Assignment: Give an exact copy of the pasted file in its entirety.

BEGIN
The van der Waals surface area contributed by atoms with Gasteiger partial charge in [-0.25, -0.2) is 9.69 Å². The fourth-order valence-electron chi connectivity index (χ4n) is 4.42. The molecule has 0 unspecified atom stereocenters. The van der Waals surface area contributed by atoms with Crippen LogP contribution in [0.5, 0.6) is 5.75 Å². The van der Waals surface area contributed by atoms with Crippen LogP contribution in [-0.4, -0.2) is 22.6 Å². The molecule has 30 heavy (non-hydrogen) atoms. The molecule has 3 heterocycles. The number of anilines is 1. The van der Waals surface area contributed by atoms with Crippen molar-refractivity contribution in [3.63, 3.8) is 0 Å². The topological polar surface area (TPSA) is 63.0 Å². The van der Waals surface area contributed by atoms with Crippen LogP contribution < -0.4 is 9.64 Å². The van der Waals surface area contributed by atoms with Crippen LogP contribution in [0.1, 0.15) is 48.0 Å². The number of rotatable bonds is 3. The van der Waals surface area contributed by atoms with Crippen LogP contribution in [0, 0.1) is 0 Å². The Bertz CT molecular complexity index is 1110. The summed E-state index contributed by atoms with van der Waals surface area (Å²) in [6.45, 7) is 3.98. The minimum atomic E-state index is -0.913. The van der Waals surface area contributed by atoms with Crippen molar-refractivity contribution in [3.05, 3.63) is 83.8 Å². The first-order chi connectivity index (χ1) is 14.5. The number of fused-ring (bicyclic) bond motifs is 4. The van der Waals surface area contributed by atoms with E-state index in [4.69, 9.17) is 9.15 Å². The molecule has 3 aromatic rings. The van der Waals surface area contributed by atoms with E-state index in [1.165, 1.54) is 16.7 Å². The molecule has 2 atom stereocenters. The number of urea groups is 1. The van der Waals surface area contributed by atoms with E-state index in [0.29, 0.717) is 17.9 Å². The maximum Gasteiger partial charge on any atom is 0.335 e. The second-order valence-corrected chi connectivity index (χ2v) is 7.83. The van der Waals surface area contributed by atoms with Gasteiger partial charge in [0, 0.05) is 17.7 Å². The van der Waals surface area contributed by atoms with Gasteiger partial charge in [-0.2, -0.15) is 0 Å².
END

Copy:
The van der Waals surface area contributed by atoms with Gasteiger partial charge in [-0.25, -0.2) is 9.69 Å². The fourth-order valence-electron chi connectivity index (χ4n) is 4.42. The molecule has 0 unspecified atom stereocenters. The van der Waals surface area contributed by atoms with Crippen LogP contribution in [0.5, 0.6) is 5.75 Å². The van der Waals surface area contributed by atoms with Crippen LogP contribution in [-0.4, -0.2) is 22.6 Å². The molecule has 30 heavy (non-hydrogen) atoms. The molecule has 3 heterocycles. The number of anilines is 1. The van der Waals surface area contributed by atoms with Crippen molar-refractivity contribution in [3.63, 3.8) is 0 Å². The topological polar surface area (TPSA) is 63.0 Å². The van der Waals surface area contributed by atoms with Crippen LogP contribution < -0.4 is 9.64 Å². The van der Waals surface area contributed by atoms with Crippen LogP contribution in [0.1, 0.15) is 48.0 Å². The number of rotatable bonds is 3. The van der Waals surface area contributed by atoms with Crippen LogP contribution in [0, 0.1) is 0 Å². The Bertz CT molecular complexity index is 1110. The summed E-state index contributed by atoms with van der Waals surface area (Å²) in [6.45, 7) is 3.98. The minimum atomic E-state index is -0.913. The van der Waals surface area contributed by atoms with Crippen molar-refractivity contribution in [3.05, 3.63) is 83.8 Å². The first-order chi connectivity index (χ1) is 14.5. The number of fused-ring (bicyclic) bond motifs is 4. The van der Waals surface area contributed by atoms with E-state index in [4.69, 9.17) is 9.15 Å². The molecule has 3 aromatic rings. The van der Waals surface area contributed by atoms with E-state index in [1.165, 1.54) is 16.7 Å². The molecule has 2 atom stereocenters. The number of urea groups is 1. The van der Waals surface area contributed by atoms with E-state index in [0.29, 0.717) is 17.9 Å². The maximum Gasteiger partial charge on any atom is 0.335 e. The second-order valence-corrected chi connectivity index (χ2v) is 7.83. The van der Waals surface area contributed by atoms with Gasteiger partial charge in [0, 0.05) is 17.7 Å². The van der Waals surface area contributed by atoms with Gasteiger partial charge in [-0.2, -0.15) is 0 Å².